Steps to becoming a foster carer
Caring for children unable to live in their family home is a very special and important role, so choosing the right people for the task is essential. The selection process involves child-safe screening checks and a series of interviews, most of which will happen in your own home. These interviews are a way to find out more about you and the individual qualities you can bring to caring.
If you decide you wish to investigate becoming a foster carer further, our recruitment and assessment workers will work with you to answer any of your questions and take the initial steps in an assessment process.
As part of the initial assessment process, you are invited to attend an information session which is usually conducted in small groups.
Lodge a Registration of Interest Form
The first step to becoming a foster carer is lodging a Registration of Interest form. This information helps us to understand your situation, experience and expectations and the type of foster care you are interested in giving.
You will also be asked to complete several screening checks, including:
- a criminal history check for you and all adults living in the intended home and for anyone that will be in the home regularly
- a medical check with your regular GP on your physical and emotional capacity to become a carer
- a child protection check with the Department of Families and Communities.
You will be asked to provide three referees who we can talk with about your lifestyle, relationships and your suitability to become a carer.
Home safety check
A home visit will also be part of the initial application to check if your house is a physically safe environment for children and to meet with the other people who will be living there.
Assessment and orientation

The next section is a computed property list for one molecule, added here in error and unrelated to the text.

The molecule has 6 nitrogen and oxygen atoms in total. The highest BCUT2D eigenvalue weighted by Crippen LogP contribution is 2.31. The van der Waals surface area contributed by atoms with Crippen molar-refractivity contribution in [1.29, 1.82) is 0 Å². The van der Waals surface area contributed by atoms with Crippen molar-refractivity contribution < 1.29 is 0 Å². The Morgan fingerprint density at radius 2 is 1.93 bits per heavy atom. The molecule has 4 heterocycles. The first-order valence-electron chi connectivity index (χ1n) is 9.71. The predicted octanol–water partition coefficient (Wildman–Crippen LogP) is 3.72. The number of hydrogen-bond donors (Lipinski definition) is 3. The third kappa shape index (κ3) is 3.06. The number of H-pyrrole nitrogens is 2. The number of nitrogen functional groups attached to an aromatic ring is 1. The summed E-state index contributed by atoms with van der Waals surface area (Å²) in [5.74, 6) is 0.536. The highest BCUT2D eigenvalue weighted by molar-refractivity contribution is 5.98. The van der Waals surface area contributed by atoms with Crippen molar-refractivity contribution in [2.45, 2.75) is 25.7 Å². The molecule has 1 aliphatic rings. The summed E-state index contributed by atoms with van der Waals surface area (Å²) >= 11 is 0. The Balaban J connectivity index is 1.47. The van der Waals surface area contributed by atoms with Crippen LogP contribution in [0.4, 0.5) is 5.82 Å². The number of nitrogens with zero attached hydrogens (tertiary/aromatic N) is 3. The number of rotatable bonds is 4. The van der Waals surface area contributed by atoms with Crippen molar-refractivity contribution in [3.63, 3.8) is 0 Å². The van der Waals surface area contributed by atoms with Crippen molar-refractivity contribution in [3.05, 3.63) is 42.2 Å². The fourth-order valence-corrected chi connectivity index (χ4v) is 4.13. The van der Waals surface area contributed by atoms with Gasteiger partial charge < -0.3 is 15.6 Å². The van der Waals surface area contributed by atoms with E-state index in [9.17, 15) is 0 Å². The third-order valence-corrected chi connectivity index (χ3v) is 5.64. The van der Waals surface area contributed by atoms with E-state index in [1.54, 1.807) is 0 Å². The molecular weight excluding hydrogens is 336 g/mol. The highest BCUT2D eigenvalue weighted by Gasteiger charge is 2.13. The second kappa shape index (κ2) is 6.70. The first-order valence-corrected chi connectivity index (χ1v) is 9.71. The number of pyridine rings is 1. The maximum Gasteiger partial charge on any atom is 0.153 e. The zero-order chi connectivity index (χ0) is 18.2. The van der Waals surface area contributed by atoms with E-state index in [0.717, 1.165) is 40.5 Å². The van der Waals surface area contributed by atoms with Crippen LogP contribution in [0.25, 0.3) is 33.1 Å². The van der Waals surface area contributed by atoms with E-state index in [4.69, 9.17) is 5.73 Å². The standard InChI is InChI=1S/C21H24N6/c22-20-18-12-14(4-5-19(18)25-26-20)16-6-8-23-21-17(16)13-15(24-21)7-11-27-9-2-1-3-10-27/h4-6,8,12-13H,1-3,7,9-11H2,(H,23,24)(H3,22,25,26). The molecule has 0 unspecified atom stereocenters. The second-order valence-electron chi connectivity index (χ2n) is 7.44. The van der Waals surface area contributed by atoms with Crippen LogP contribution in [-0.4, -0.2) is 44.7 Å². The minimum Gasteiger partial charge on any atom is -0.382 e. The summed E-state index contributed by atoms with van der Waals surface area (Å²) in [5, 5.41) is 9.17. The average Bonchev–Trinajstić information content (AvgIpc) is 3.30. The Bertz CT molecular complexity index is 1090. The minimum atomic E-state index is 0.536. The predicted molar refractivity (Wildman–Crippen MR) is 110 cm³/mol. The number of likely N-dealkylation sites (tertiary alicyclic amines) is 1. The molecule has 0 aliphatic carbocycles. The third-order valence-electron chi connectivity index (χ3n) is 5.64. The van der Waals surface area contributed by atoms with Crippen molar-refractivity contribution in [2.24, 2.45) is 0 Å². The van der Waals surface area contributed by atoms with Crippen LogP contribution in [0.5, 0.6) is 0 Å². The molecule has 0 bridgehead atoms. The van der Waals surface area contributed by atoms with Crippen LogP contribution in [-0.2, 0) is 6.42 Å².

Following the initial screening you will be invited to participate in a further assessment and orientation process.
The assessment is a time to discuss your motivation to become a carer and consider the impact of caring upon you and your family. It is also an opportunity for you to reflect upon your ability to cope with the pressures associated with caring.
Consideration of your parenting skills, experience and affinity with children are important parts of the assessment. However we understand that there is no such thing as the perfect carer and we will work with you to identify the personal qualities you have to offer children and young people.
Over several weeks you will be visited at home and you will be asked for information about your background, personal relationships and attitudes to caring.
Home visits are also a chance for us to get to know the other people that live in your house or may visit regularly.
Training and support
You and your family may be encouraged to attend a variety of training activities so that we can provide you with additional information about caring and assist you to understand and care for children with a variety of needs.
Registration with Families SA
If all goes well, following the assessment we will submit a comprehensive report to Families SA Registration and Licensing. Families SA will use this information to determine your suitability to become a carer. They may also ask for further information as part of this process.
Patience and understanding
There is no doubt that the foster care assessment is a very vigorous process. We appreciate your patience and understanding of our responsibility to ensure that children and young people are provided with the highest quality of care.